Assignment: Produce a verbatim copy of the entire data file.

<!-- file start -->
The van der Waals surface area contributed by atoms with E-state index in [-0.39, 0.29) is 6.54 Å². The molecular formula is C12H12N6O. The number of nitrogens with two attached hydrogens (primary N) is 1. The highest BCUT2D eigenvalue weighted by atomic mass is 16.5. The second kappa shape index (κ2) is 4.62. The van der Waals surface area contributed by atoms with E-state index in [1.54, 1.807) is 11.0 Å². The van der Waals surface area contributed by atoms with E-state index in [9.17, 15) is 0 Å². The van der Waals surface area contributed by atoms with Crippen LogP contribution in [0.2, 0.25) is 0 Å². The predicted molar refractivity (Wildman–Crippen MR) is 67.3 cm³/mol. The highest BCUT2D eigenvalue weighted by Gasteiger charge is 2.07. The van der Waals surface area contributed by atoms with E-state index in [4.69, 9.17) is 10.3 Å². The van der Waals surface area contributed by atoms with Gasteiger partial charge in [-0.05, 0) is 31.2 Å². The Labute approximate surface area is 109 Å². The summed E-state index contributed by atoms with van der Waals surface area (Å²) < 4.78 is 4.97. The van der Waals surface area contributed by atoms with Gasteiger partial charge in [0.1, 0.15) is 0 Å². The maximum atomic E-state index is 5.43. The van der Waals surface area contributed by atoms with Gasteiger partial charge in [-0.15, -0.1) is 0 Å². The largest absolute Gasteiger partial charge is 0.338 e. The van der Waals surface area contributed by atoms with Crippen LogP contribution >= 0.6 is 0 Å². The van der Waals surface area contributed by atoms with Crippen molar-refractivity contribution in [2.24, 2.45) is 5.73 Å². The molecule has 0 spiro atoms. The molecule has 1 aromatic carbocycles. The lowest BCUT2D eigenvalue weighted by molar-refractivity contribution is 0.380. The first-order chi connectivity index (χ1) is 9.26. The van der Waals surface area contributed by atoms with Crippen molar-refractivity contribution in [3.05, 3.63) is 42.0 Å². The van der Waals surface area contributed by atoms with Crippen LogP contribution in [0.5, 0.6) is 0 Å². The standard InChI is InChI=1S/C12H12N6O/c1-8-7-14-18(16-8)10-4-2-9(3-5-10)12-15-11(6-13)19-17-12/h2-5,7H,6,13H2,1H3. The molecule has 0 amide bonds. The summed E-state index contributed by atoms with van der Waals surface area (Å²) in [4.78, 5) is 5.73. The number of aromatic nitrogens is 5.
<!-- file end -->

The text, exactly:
The van der Waals surface area contributed by atoms with E-state index in [-0.39, 0.29) is 6.54 Å². The molecular formula is C12H12N6O. The number of nitrogens with two attached hydrogens (primary N) is 1. The highest BCUT2D eigenvalue weighted by atomic mass is 16.5. The second kappa shape index (κ2) is 4.62. The van der Waals surface area contributed by atoms with E-state index in [1.54, 1.807) is 11.0 Å². The van der Waals surface area contributed by atoms with E-state index in [9.17, 15) is 0 Å². The van der Waals surface area contributed by atoms with Crippen LogP contribution in [0.2, 0.25) is 0 Å². The predicted molar refractivity (Wildman–Crippen MR) is 67.3 cm³/mol. The highest BCUT2D eigenvalue weighted by Gasteiger charge is 2.07. The van der Waals surface area contributed by atoms with E-state index in [4.69, 9.17) is 10.3 Å². The van der Waals surface area contributed by atoms with Gasteiger partial charge in [-0.05, 0) is 31.2 Å². The Labute approximate surface area is 109 Å². The summed E-state index contributed by atoms with van der Waals surface area (Å²) < 4.78 is 4.97. The van der Waals surface area contributed by atoms with Gasteiger partial charge in [0.1, 0.15) is 0 Å². The maximum atomic E-state index is 5.43. The van der Waals surface area contributed by atoms with Gasteiger partial charge in [-0.15, -0.1) is 0 Å². The largest absolute Gasteiger partial charge is 0.338 e. The van der Waals surface area contributed by atoms with Crippen LogP contribution >= 0.6 is 0 Å². The van der Waals surface area contributed by atoms with Crippen molar-refractivity contribution in [2.24, 2.45) is 5.73 Å². The molecule has 0 spiro atoms. The molecule has 1 aromatic carbocycles. The lowest BCUT2D eigenvalue weighted by molar-refractivity contribution is 0.380. The first-order chi connectivity index (χ1) is 9.26. The van der Waals surface area contributed by atoms with Crippen molar-refractivity contribution in [3.05, 3.63) is 42.0 Å². The van der Waals surface area contributed by atoms with Crippen LogP contribution in [0.5, 0.6) is 0 Å². The standard InChI is InChI=1S/C12H12N6O/c1-8-7-14-18(16-8)10-4-2-9(3-5-10)12-15-11(6-13)19-17-12/h2-5,7H,6,13H2,1H3. The molecule has 0 amide bonds. The summed E-state index contributed by atoms with van der Waals surface area (Å²) in [4.78, 5) is 5.73. The number of aromatic nitrogens is 5.